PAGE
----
William Watson: War with Wallonia averted! National treatment survives! (maybe)
In the part of the Wealth of Nations where he talks about buying goods from neighbouring countries if they can produce them more cheaply than we can—“What is prudence in the conduct of every private family can scarce be folly in that of a great kingdom” (Book IV, Ch 2)—Adam Smith tells of a war between France and Holland in 1672 that “seems to have been in part occasioned by [a] commercial dispute” triggered by Jean-Baptiste Colbert’s aggressive tariffs of 1667.
For a while late last week and early this, it looked as if Canada might have to call up the reserves in preparation for hostilities against Wallonia, the predominantly French-speaking part of Belgium, which was holding out—the very last jurisdiction in Europe to do so—against the CETA.
CETA is not, as you might think, the Canada-EU Trade Agreement but rather the Comprehensive Economic and Trade Agreement. As a result of last minute negotiations (these things always come down to the last minute—the best-known book about the Canada-U.S. Free Trade Agreement is Michael Hart’s Decision at Midnight) it seems the deal has now been saved, although back it must go to 38 different European decision-making bodies for approval of the tiny tweaks that in the end satisfied the Walloons (rhymes with “balloons”).
It seems no one likes trade deals anymore. Partly this is because they’re more or less incomprehensible. The entire Canada-U.S. Reciprocity Agreement of 1854 was less than 2,000 words. CETA is more than 1,500 pages, though I suppose that depends which reader you use. In large part, the length is to provide carve-outs and exceptions of one kind or another to protect and assuage different domestic interests. What’s rich is that the interests thus protected often turn around to complain about the obvious unfairness of deals that are so complicated. “They must be unfair. Look how many pages they are!”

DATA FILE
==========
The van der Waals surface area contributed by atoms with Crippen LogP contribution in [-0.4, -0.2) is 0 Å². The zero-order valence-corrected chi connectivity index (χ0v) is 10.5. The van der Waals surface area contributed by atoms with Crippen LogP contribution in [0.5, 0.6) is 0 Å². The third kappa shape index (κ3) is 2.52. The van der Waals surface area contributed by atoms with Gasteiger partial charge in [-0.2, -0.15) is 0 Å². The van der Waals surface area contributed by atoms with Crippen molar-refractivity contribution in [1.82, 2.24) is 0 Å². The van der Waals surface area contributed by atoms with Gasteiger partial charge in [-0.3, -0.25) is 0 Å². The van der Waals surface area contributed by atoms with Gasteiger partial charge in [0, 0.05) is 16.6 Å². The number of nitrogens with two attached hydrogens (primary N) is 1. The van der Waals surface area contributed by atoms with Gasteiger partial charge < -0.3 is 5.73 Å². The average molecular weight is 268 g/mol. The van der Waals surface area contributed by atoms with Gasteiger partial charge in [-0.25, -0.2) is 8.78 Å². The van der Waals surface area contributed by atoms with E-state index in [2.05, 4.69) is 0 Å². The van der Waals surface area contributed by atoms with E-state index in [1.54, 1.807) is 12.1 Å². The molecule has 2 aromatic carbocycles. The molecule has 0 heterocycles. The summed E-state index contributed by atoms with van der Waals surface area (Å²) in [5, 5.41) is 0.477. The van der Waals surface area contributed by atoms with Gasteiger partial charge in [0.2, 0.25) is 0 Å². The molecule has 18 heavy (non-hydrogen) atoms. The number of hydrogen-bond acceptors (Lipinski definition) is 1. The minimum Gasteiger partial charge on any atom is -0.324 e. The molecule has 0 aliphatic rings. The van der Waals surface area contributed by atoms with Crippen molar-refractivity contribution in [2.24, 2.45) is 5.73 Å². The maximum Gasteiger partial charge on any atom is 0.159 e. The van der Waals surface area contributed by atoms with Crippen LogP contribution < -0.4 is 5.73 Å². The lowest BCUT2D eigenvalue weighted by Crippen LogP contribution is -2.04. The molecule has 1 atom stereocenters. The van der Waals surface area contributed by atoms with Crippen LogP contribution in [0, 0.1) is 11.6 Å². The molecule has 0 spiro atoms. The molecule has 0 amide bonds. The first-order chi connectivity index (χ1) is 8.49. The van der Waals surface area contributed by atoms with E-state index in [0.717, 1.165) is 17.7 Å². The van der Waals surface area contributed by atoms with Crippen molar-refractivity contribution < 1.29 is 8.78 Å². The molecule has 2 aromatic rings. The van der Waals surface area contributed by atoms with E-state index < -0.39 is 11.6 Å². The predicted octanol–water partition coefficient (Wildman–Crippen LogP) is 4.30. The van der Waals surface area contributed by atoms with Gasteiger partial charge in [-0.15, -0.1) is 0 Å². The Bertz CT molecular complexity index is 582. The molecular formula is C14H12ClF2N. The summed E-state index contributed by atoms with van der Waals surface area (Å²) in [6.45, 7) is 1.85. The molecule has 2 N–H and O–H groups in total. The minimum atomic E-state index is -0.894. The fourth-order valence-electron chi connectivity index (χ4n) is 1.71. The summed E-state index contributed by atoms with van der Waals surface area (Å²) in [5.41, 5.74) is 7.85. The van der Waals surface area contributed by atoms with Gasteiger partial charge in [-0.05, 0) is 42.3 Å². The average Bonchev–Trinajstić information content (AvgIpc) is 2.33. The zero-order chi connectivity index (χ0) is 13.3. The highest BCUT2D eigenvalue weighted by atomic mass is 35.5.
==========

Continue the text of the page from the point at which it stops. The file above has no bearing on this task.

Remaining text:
Richness multiplies. I was at a conference in the United States a couple of weeks ago at which a presenter, one with considerable experience as a U.S. trade negotiator, complained, Trump-like, that NAFTA and TPP involve all sorts of obligations on the U.S. government that have nothing to do with trade. What’s rich about that is that what caused the international community to take up “new issues” beyond trade, such as investment, intellectual property and protectionism via domestic regulation, was U.S. negotiating pressure applied unrelentingly since the 1960s.
Would-be U.S. trade partners coveted access to the biggest, richest market in the world but had only their own much more meagre markets to offer in return. Getting access to Canada is nice for U.S. producers (especially hockey equipment producers or snow shovel makers) but it’s nothing compared to what our producers get via access to the 10-times bigger U.S. market. So the U.S. asked for these other things, which were of real interest to its companies operating globally, of which it had and still has lots. Gradually America’s partners went along and now, of all things, the U.S. is complaining about the kind of agreements on non-trade matters that were its idea in the first place.
Despite these ironies, it’s still possible to support these deals. The organizing principle of most of them, as it was of the General Agreement on Tariffs and Trade (1947-94), as it is of the World Trade Organization (1995- ) is the simple, easily communicable and actually very appealing concept of “national treatment.” In general, foreigners should be subject to the same laws that a country’s own firms and traders are. Countries can regulate in their own way. They can be as Thatcherite as they want or as Left as they want. But however they do choose to regulate they have to treat foreigners the same way as they treat domestic traders and investors.
It’s a simple, clear principle that, put in these terms, won’t actually upset very many people. Moreover, most deals allow at least some residual discrimination against foreigners where that’s necessary to get de facto equal treatment.
But “do unto foreigners as you do unto your own firms and traders” seems a rule designed to keep the peace. Even with warlike Walloons.
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